Typhoon Hagibus Leaves A Trail Of Death And Destruction In Japan

Oct 13, 2019
Originally published on October 13, 2019 1:00 pm
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LULU GARCIA-NAVARRO, HOST:

A powerful typhoon has killed at least 19 people and left a dozen missing in Japan. NPR's Anthony Kuhn reports that it's thought to be the strongest storm to hit the country in six decades.

ANTHONY KUHN, BYLINE: By the time it made landfall Saturday night, local time, Typhoon Hagibis was packing winds up to 130 miles per hour. Tens of thousands of people took refuge in evacuation centers. Flights and trains were cancelled, and hundreds of thousands of homes were without power or water. Major sporting events were canceled or postponed, including Rugby World Cup games and Formula One Grand Prix qualifiers. About the time the storm hit, a magnitude 5.7 earthquake shook Chiba prefecture, east of Tokyo.

At a Sunday press conference, Chief Cabinet Secretary Yoshihide Suga summed up the damage.

(SOUNDBITE OF PRESS CONFERENCE)

YOSHIHIDE SUGA: (Speaking Japanese).

KUHN: "The large typhoon, 19th of the year, caused extensive damage in a wide area centering on eastern Japan," he said. "Severe rain warnings were announced in 13 cities and prefectures, and dams and rivers overflowed."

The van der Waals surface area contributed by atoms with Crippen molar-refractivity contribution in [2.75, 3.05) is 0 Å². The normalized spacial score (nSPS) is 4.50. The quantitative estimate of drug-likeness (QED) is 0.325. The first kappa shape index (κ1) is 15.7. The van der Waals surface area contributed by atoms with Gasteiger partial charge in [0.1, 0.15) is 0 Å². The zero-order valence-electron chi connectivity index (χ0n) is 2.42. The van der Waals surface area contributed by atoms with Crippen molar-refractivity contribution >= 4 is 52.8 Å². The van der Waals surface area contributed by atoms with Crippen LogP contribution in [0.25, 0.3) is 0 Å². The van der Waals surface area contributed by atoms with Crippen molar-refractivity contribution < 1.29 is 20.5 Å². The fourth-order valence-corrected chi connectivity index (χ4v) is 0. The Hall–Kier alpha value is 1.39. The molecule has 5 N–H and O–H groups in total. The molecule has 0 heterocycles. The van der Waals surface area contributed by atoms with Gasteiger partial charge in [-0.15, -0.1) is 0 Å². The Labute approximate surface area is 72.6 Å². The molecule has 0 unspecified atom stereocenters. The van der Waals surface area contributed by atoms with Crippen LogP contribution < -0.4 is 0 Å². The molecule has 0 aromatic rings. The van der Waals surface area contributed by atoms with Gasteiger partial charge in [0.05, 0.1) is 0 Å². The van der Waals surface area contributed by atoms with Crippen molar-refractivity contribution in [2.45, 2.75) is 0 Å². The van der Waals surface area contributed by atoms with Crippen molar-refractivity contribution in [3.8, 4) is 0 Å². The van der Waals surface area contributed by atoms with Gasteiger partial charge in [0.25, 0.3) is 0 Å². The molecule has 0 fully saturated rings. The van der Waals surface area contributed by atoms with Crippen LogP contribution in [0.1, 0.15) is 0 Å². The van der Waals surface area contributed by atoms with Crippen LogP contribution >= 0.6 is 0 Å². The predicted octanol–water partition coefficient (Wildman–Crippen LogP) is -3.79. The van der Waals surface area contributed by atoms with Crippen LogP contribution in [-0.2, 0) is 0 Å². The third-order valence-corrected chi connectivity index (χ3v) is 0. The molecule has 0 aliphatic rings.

In central Japan's Nagano prefecture, the Chikuma River burst its banks, leaving houses and cars underwater. Around 27,000 soldiers were mobilized to help rescue citizens. Stranded residents were ferried out in rubber rafts and plucked from rooftops by helicopters. Some of those killed and missing were swept away by churning floodwaters, buried in landslides or drowned when their ship sank.

Prime Minister Shinzo Abe expressed his sympathy, as did Yoshihide Suga.

(SOUNDBITE OF ARCHIVED RECORDING)

SUGA: (Speaking Japanese).

KUHN: "I would like to pray for the souls of the deceased," he said, "and offer our sincere condolences to all the victims of this disaster."

Hagibis is believed to be the biggest storm to hit Japan since Typhoon Kanogawa, which killed around 1,200 people back in 1958. The difference this time appears to be better infrastructure, including dams, levees and seawalls, some of which were shored up with sandbags before the typhoon hit.

Anthony Kuhn, NPR News, Seoul. Transcript provided by NPR, Copyright NPR.